Updated: Nov 3, 2020
Once again, a long time since my last journal entry. It can’t be avoided any longer, so I’ll try to bring things up to date in as succinct a way as possible.
The reluctance to write about my personal situation has been caused by a continuing depression due to the passing of my mother and the difficult, inevitable aftermath of having to clear her home of furniture, bric-a-brac and a lifetime of ephemera. A deadline was attached to this task as the house keys had to be handed back to her stepson, (who was bequeathed the property by his father,) by the end of August.
Dealing with this was traumatic but when the cut off date came, we had disposed of almost everything, many items of furniture being given to charity shops along with various decorative items, lamps, kitchen implements and so on. A few items of furniture were given to a friend of Mum’s who was grateful to have them. A washing machine and some clothes were also given to my late brother’s wife.
Emiko and I mainly hung onto various small, nostalgic souvenirs that Mum had saved from the 1950s, some of which related to my childhood and my late father, though we did manage to bring Mum’s small fridge freezer home to supplement our own less than reliable one. This now sits in our kitchen, a constant reminder of the trips we made to the supermarket with her every Saturday when we would stock the fridge with Mum’s weekly supplies.
As mentioned in a previous journal entry, Mum retained a stylish 1950s bedroom suite that my Father had bought when we lived at Conistone Crescent on Eastmoor Estate, during my childhood. It comprised two large wardrobes, a matching dressing table and bedhead with attached side tables. I was very reluctant to give this away because it held great sentimental value for me, as well as being a nice design from that period. It also had a connection with my very first electric guitar, an Antoria solid body model. I think I’ve told the story before but forgive me for telling it again, just in case you missed it:
The guitar, which was to be a Christmas present from Mum and Dad, had been hidden in the back of one of these wardrobes, unbeknownst to me. At the time, I was aware that I was to be given an electric guitar for Christmas but didn’t know what make or model it would be.
I suspected, some days before Christmas, that the guitar was probably hidden somewhere in the house, so while my Mother was out shopping and my Father at work, I made a sneaky search of various cupboards, hoping to get a look at the guitar before the official ‘unveiling’ on Christmas Day.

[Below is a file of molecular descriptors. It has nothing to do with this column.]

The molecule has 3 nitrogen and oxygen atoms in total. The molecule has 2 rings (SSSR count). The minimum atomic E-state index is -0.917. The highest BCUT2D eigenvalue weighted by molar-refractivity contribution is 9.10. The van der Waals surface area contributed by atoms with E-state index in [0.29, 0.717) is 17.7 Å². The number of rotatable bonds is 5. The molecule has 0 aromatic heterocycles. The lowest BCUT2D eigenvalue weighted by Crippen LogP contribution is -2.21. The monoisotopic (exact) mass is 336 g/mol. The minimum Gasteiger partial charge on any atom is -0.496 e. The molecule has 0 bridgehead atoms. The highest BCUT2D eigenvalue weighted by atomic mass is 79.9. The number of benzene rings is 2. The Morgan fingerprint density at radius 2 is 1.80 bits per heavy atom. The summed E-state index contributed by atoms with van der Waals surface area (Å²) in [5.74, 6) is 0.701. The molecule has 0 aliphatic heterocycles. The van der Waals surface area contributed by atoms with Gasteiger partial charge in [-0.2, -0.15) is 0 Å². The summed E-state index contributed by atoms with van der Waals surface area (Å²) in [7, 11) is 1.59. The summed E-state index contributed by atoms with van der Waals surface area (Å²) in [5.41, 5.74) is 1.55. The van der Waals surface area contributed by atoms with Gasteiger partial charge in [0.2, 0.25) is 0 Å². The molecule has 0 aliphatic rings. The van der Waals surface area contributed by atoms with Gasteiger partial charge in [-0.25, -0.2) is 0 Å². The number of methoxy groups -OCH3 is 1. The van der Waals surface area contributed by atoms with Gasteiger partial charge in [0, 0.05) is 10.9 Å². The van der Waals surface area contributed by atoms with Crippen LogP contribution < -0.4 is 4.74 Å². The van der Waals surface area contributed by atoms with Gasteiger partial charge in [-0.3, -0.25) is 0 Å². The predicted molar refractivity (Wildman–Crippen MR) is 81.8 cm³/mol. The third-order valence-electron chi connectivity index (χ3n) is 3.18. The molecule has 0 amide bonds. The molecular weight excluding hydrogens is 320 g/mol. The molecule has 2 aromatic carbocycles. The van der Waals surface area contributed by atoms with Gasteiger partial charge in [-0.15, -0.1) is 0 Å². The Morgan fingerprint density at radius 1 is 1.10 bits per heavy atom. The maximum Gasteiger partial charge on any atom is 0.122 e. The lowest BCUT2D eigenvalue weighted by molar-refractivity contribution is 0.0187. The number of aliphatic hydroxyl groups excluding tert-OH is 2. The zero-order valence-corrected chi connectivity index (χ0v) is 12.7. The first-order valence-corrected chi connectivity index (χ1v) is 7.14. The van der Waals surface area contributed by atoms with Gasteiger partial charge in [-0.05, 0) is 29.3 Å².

It was then that I discovered the guitar was hidden at the back of one of the two wardrobes in my parent’s bedroom. I carefully took it out, saw that it was an Antoria and posed with it for a brief minute in front of Mum’s dressing table mirror, marvelling at how the guitar looked. My only ‘proper’ guitar up to that point had been a second hand Zenith acoustic guitar and although the Antoria wasn’t the Fiesta Red Fender Stratocaster I’d dreamed of, it was, nevertheless,a genuine electric guitar and I was absolutely thrilled with it.
I carefully placed the guitar back in the wardrobe, hiding it again behind the clothes, hoping that my parents wouldn’t notice that it had been moved. And of course, when I was eventually given it on Christmas Day morning, I acted suitably surprised. I confessed to my Mother, in much more recent years, that I’d actually had hold of the guitar before the Christmas gift was officially given to me.
The wardrobe and the dressing table mirror played a special role in my life as a young guitarist, and that’s why parting with those particular items of furniture, which my mother had retained for so long, was a particularly sad experience. I would have hung on to them, but there was simply no way that we could have made space for them in our already overcrowded home.
So, a charity shop was approached to take the bedroom suite but, when the removal men from the shop arrived, they were unable to get the wardrobes down the stairs due to the stairlift which had been installed towards the end of Mum’s second husband’s life. (Her stepson’s father. George.) A week later, my daughter Julia and my grandson Luke came up again from London and managed to dismantle Mum’s bedroom suite and get it downstairs. The charity shop was contacted again and they came to collect.